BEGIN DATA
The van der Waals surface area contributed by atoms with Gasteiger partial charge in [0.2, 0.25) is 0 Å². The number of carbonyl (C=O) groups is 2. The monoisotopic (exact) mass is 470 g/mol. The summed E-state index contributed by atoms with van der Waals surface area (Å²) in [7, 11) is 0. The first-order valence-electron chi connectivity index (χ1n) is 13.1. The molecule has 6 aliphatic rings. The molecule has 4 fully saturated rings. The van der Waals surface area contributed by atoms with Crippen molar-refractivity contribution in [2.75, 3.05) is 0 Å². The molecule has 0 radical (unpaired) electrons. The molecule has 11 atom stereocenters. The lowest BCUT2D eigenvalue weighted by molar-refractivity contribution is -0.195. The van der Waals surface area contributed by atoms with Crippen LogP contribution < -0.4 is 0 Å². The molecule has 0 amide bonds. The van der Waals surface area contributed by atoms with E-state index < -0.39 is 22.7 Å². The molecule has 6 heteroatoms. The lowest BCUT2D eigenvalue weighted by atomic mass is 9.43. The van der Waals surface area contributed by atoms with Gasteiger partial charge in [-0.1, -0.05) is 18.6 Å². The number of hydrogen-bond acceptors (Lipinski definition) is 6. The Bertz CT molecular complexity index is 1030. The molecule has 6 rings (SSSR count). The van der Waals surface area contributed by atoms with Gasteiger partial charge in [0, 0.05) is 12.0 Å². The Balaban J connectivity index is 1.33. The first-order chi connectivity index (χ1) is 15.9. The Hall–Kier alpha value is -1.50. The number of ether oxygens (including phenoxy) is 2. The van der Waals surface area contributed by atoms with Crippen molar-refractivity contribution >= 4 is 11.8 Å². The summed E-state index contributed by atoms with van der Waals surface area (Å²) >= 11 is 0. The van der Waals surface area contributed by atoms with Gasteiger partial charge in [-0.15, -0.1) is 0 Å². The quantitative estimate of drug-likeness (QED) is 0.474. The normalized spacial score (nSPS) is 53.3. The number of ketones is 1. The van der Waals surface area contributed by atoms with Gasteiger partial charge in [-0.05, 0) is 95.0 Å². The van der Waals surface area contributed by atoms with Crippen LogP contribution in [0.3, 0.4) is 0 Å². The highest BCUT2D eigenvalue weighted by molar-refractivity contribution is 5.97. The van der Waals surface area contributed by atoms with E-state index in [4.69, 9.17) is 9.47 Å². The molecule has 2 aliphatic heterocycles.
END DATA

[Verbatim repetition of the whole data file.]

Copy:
The van der Waals surface area contributed by atoms with Gasteiger partial charge in [0.2, 0.25) is 0 Å². The number of carbonyl (C=O) groups is 2. The monoisotopic (exact) mass is 470 g/mol. The summed E-state index contributed by atoms with van der Waals surface area (Å²) in [7, 11) is 0. The first-order valence-electron chi connectivity index (χ1n) is 13.1. The molecule has 6 aliphatic rings. The molecule has 4 fully saturated rings. The van der Waals surface area contributed by atoms with Crippen molar-refractivity contribution in [2.75, 3.05) is 0 Å². The molecule has 0 radical (unpaired) electrons. The molecule has 11 atom stereocenters. The lowest BCUT2D eigenvalue weighted by molar-refractivity contribution is -0.195. The van der Waals surface area contributed by atoms with Crippen LogP contribution < -0.4 is 0 Å². The molecule has 0 amide bonds. The van der Waals surface area contributed by atoms with E-state index < -0.39 is 22.7 Å². The molecule has 6 heteroatoms. The lowest BCUT2D eigenvalue weighted by atomic mass is 9.43. The van der Waals surface area contributed by atoms with Gasteiger partial charge in [-0.1, -0.05) is 18.6 Å². The number of hydrogen-bond acceptors (Lipinski definition) is 6. The Bertz CT molecular complexity index is 1030. The molecule has 6 rings (SSSR count). The van der Waals surface area contributed by atoms with Gasteiger partial charge in [0, 0.05) is 12.0 Å². The Balaban J connectivity index is 1.33. The first-order chi connectivity index (χ1) is 15.9. The Hall–Kier alpha value is -1.50. The number of ether oxygens (including phenoxy) is 2. The van der Waals surface area contributed by atoms with Crippen molar-refractivity contribution >= 4 is 11.8 Å². The summed E-state index contributed by atoms with van der Waals surface area (Å²) >= 11 is 0. The van der Waals surface area contributed by atoms with Gasteiger partial charge in [-0.15, -0.1) is 0 Å². The quantitative estimate of drug-likeness (QED) is 0.474. The normalized spacial score (nSPS) is 53.3. The number of ketones is 1. The van der Waals surface area contributed by atoms with Gasteiger partial charge in [-0.05, 0) is 95.0 Å². The van der Waals surface area contributed by atoms with Crippen LogP contribution in [0.3, 0.4) is 0 Å². The highest BCUT2D eigenvalue weighted by molar-refractivity contribution is 5.97. The van der Waals surface area contributed by atoms with E-state index in [4.69, 9.17) is 9.47 Å². The molecule has 2 aliphatic heterocycles.